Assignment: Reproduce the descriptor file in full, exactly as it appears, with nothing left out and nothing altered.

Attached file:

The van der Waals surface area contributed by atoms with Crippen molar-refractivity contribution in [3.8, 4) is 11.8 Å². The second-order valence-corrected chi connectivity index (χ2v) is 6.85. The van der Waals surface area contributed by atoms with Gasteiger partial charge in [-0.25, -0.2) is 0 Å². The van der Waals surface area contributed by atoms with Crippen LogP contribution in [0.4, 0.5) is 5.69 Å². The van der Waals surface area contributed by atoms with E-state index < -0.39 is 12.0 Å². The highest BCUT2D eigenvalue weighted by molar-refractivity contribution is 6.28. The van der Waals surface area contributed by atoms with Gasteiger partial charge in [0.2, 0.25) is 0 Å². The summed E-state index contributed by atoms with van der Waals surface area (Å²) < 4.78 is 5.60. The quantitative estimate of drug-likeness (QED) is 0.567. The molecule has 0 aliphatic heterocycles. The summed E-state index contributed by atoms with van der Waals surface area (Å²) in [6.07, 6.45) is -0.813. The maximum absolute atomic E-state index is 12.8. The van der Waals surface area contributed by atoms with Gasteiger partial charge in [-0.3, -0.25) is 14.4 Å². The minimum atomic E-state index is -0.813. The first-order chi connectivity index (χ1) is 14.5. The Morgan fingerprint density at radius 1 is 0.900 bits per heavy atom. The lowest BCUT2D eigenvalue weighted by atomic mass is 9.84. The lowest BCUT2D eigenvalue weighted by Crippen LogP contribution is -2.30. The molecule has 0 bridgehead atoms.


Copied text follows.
The van der Waals surface area contributed by atoms with Crippen molar-refractivity contribution in [3.8, 4) is 11.8 Å². The second-order valence-corrected chi connectivity index (χ2v) is 6.85. The van der Waals surface area contributed by atoms with Gasteiger partial charge in [-0.25, -0.2) is 0 Å². The van der Waals surface area contributed by atoms with Crippen LogP contribution in [0.4, 0.5) is 5.69 Å². The van der Waals surface area contributed by atoms with E-state index < -0.39 is 12.0 Å². The highest BCUT2D eigenvalue weighted by molar-refractivity contribution is 6.28. The van der Waals surface area contributed by atoms with Gasteiger partial charge in [0.2, 0.25) is 0 Å². The summed E-state index contributed by atoms with van der Waals surface area (Å²) < 4.78 is 5.60. The quantitative estimate of drug-likeness (QED) is 0.567. The molecule has 0 aliphatic heterocycles. The summed E-state index contributed by atoms with van der Waals surface area (Å²) in [6.07, 6.45) is -0.813. The maximum absolute atomic E-state index is 12.8. The van der Waals surface area contributed by atoms with Gasteiger partial charge in [-0.3, -0.25) is 14.4 Å². The minimum atomic E-state index is -0.813. The first-order chi connectivity index (χ1) is 14.5. The Morgan fingerprint density at radius 1 is 0.900 bits per heavy atom. The lowest BCUT2D eigenvalue weighted by atomic mass is 9.84. The lowest BCUT2D eigenvalue weighted by Crippen LogP contribution is -2.30. The molecule has 0 bridgehead atoms.